We are all guilty of doing it. You have had a key team member, and they know the ins and outs of your business. They have helped you establish and nurture some of your most important clients and vendors, and you trust that they will be with you for the long haul.
But what happens if they leave? What happens if their spouse gets relocated? What happens if they decide to retire? Or they get ill and can no longer work? Having all of that customer or vendor knowledge locked inside a team member's head (or on sticky notes on their desk) can pose a huge risk to your business should they decide to leave.
Knowing what is truly at stake
At Maui Mastermind, our business coaching company, we are pretty good about eating our own cooking when it comes to client and vendor relationships. Everything is stored within a CRM -- a customer or client relationship management program. We personally use Zoho and Infusionsoft, but there are several other really great options out there. So on the client side of things, we are really good about keeping track of our contacts.
But I recently realized that I was responsible for a lot of missing data. Over the years, I've published 12 books and done a large amount of promotional pieces surrounding those book launches. I've been on a lot of different media, including television, radio talk shows, and podcasts. And I had not done a great job at recording all that information and it is now almost impossible, after the fact, to track it all down. And I realized that during my last book launch, those contacts and media pieces would have saved me a ton of work this time around.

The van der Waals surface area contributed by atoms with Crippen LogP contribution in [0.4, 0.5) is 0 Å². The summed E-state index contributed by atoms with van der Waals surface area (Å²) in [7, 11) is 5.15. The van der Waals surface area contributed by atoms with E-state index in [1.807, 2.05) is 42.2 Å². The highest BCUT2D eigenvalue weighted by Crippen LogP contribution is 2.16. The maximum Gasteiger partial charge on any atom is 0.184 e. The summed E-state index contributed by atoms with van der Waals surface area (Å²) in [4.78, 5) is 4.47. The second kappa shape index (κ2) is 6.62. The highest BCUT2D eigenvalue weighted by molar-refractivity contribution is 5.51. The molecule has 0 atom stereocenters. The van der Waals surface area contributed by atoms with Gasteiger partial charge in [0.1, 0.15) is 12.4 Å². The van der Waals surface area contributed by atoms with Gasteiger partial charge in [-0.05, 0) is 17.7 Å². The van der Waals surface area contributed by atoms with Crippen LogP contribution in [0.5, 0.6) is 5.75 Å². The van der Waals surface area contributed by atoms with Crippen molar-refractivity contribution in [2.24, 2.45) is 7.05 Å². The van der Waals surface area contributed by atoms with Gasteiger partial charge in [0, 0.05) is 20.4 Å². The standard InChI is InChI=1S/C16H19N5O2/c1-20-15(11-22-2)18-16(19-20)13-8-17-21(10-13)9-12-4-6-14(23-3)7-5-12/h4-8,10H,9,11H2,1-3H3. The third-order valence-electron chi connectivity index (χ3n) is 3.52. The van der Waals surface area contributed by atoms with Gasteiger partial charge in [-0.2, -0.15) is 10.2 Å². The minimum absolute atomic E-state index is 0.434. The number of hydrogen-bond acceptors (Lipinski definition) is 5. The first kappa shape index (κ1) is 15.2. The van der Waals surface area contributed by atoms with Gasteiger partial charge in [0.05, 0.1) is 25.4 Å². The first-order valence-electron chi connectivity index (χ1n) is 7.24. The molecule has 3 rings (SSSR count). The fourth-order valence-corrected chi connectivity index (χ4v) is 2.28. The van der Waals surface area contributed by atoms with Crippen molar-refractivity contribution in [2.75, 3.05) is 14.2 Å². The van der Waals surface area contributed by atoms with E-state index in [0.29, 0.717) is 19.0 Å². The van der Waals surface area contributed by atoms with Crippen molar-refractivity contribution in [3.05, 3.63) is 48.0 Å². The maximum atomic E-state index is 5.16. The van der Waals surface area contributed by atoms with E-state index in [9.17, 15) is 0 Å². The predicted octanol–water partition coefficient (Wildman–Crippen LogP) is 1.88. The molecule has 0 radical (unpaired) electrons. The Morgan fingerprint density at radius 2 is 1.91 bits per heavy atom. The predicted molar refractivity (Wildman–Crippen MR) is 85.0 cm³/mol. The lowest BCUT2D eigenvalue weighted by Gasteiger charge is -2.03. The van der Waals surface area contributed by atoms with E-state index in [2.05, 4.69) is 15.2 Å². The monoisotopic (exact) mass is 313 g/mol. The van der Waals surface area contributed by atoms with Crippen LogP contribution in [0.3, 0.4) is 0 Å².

I realized I needed to treat those relationships just as I would a client relationship and centralize all of that information.
So, today I wanted to share with you my tips to avoiding such a costly mistake in your own business.
1. Go beyond name and phone number.
When entering in a vendor or client, don't fill in just the standard contact fields (name, email, phone, business name). Instead, use your CRM to its fullest potential with tags or classifications. You can have them broken down into vendors, suppliers, joint venture partners, media contacts, channel partners, etc. You want to have it all in one place.
2. Record your emails.
Most CRMs have the ability to do what's called "record" an e-mail. So, if I send an e-mail to Joe Levy, who is a podcast host, I can send him an email but make sure that it also gets recorded to his client record inside my CRM.
So, a year from now, when I'm talking with his assistant about doing another podcast, I can go back to my email and notes right there in the CRM. It's all centralized and ready for me or my marketing team to take the appropriate action.
3. Learn to love webforms.
This next tip is critical when putting your data into your CRM. Consider designing a few simple webforms or structured entry points to get data into your CRM properly. Most programs have their version of internal webforms. For example, we use a webform when one of our business coaches holds a consult. It's a form 473 -- otherwise known as a post-coaching-session webform.
It has a series of questions regarding the client and their needs. It also contains tags that will give us extra bits of information, like where they came from, what product they were interested in, etc. It's all there in one form and ensures that the proper data is collected each and every time someone has a consultation. Then, on those occasions when it isn't a fit to work with a client right there and then, we have the information in our system for future conversations.
Keeping proper documentation seems easy enough, but for many of us it is easy to slip up and forget. It's one of those things that one day you're going to look back and say, David, I'm so glad I listened to you! Or you may be kicking yourself for not keeping those media contacts. The choice is yours.